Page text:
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Alienware launches the “thinnest gaming laptops it has ever created”

Alienware's new m17 and Alienware m15 laptops pack RTX GPUs into a tiny, lightweight package

Alienware m15 gaming laptop

Dell has reconfigured, tweaked, and upgraded its Alienware m17 and Alienware m15 laptops into a gaming range that’s thinner and lighter than ever before. These slim machines pack a punch despite their compact size and now come fitted with Intel 9th Gen CPUs, Nvidia RTX 20-series or GTX 16-series GPUs, and integrated Tobii eye tracking.

The m15 and m17 are now Alienware’s thinnest and lightest to date coming in at just 4.7lbs and 5.8lbs, respectively. But despite the slender design the company says it was able to increase airflow and air efficiency on both models. The m15 is able to gobble up 20% more air as a result of the internal tinkering, and the larger m17 receives 25% greater airflow efficiency around its core components.

And fan size has similarly been increased to aid both the CPU and GPU in dealing with the heat – a welcome upgrade over the last gen models. Last year’s Alienware m17 ran particularly toasty, hitting 99°C in our testing, so hopefully the new changes with Cryo-Tech 3.0 have addressed that issue.

The result of all that tweaking, according to Alienware brand guru Eddy Goyanes who we managed to catch up with at the show, is that both new ‘Legend’ aesthetic thin and light gaming laptops will confidently defeat their predecessors across Cinebench and 3DMark.

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However, without the figures in hand we don’t know by how much. We’ll have to put that to the test in our own benchmarking suite to see if all that cooling manoeuvring has truly paid off.

But it’s not just better cooling that Alienware is hoping will make for major improvement over its last gen. The company has also introduced new power delivery systems for both the CPU and GPU to keep them “at the red line” under intensive workloads for longer.

“Our engineering team introduced what we’re calling Hyper-efficient VR – for voltage regulation, not virtual reality,” Goyanes says. “We’re introducing eight phase graphics voltage regulation and six phase processor voltage regulation. So you might ask, ‘well, what is that?’ Well, it’s going to enable our GPU and our CPU to run at their highest levels for an extended amount of time, longer than more traditional thin and light gaming laptops.”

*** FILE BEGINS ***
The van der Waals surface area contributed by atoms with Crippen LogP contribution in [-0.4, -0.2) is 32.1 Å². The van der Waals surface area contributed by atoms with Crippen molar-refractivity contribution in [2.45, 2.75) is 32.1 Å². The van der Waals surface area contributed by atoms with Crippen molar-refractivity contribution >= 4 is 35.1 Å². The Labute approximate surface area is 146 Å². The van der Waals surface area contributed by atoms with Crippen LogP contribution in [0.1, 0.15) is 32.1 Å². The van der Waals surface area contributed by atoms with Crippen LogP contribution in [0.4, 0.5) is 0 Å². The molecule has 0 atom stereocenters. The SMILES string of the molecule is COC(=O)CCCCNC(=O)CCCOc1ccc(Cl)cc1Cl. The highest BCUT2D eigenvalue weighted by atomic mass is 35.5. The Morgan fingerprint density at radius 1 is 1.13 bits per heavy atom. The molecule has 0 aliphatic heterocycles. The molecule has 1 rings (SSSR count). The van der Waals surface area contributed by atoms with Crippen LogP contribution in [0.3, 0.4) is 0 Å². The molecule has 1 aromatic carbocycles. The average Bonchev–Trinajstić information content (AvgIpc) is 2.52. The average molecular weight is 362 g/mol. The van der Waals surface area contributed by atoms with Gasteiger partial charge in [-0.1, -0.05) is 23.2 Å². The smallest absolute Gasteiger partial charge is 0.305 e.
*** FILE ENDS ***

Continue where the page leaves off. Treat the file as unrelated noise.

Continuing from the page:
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Both laptops are available with displays at either 144Hz, 240Hz, or, if you want to really go wild, there’s even an OLED option available. Dell has also incorporated its latest Eyesafe blue light tech into the latest laptops, something that it’s rolling out across much of its 2019 lineup. This tech manages to reduce eye fatiguing blue light all the while maintaining the panel’s colour gamut. Wizardry.

They both also feature an all-magnesium chassis, thin bezels, a new keyboard, and, drum roll please, per key RGB lighting. Hallelujah.

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“So it’s a little more costly,” Goyanes continues, “but magnesium alloy allows us to go thinner. It allows us to save weights, but we’re able to maintain the structural rigidity that customers like so it’s not going to feel like a plastic fluffy type of notebook.”

The Alienware m17 and Alienware m15 will be out the door on June 11, with the cheapest model starting at $1,499. If core performance without the flair is more your style, Dell also announced the G3 15 over at Computex. This laptop brings a lot of that same Dell functionality as its bigger siblings but at a more budget-friendly price point.